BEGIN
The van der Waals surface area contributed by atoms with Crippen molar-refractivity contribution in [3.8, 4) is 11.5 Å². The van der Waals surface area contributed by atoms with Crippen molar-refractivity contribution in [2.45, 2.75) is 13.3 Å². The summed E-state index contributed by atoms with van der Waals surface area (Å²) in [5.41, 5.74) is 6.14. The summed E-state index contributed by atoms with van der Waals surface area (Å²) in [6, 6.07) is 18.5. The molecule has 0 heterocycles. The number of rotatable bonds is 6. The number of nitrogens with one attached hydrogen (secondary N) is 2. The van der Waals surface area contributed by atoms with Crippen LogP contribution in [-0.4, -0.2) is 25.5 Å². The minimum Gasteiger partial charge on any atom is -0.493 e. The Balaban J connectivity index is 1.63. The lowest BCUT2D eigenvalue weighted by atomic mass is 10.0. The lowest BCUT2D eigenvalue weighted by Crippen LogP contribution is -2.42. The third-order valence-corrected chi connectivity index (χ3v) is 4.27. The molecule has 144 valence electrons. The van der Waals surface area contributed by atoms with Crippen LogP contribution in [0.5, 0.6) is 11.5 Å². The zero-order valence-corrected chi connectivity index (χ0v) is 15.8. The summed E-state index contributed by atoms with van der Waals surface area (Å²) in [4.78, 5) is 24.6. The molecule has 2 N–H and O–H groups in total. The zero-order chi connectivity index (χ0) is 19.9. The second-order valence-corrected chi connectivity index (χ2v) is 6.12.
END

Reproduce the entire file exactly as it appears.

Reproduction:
The van der Waals surface area contributed by atoms with Crippen molar-refractivity contribution in [3.8, 4) is 11.5 Å². The van der Waals surface area contributed by atoms with Crippen molar-refractivity contribution in [2.45, 2.75) is 13.3 Å². The summed E-state index contributed by atoms with van der Waals surface area (Å²) in [5.41, 5.74) is 6.14. The summed E-state index contributed by atoms with van der Waals surface area (Å²) in [6, 6.07) is 18.5. The molecule has 0 heterocycles. The number of rotatable bonds is 6. The number of nitrogens with one attached hydrogen (secondary N) is 2. The van der Waals surface area contributed by atoms with Crippen LogP contribution in [-0.4, -0.2) is 25.5 Å². The minimum Gasteiger partial charge on any atom is -0.493 e. The Balaban J connectivity index is 1.63. The lowest BCUT2D eigenvalue weighted by atomic mass is 10.0. The lowest BCUT2D eigenvalue weighted by Crippen LogP contribution is -2.42. The third-order valence-corrected chi connectivity index (χ3v) is 4.27. The molecule has 144 valence electrons. The van der Waals surface area contributed by atoms with Crippen LogP contribution in [0.5, 0.6) is 11.5 Å². The zero-order valence-corrected chi connectivity index (χ0v) is 15.8. The summed E-state index contributed by atoms with van der Waals surface area (Å²) in [4.78, 5) is 24.6. The molecule has 2 N–H and O–H groups in total. The zero-order chi connectivity index (χ0) is 19.9. The second-order valence-corrected chi connectivity index (χ2v) is 6.12.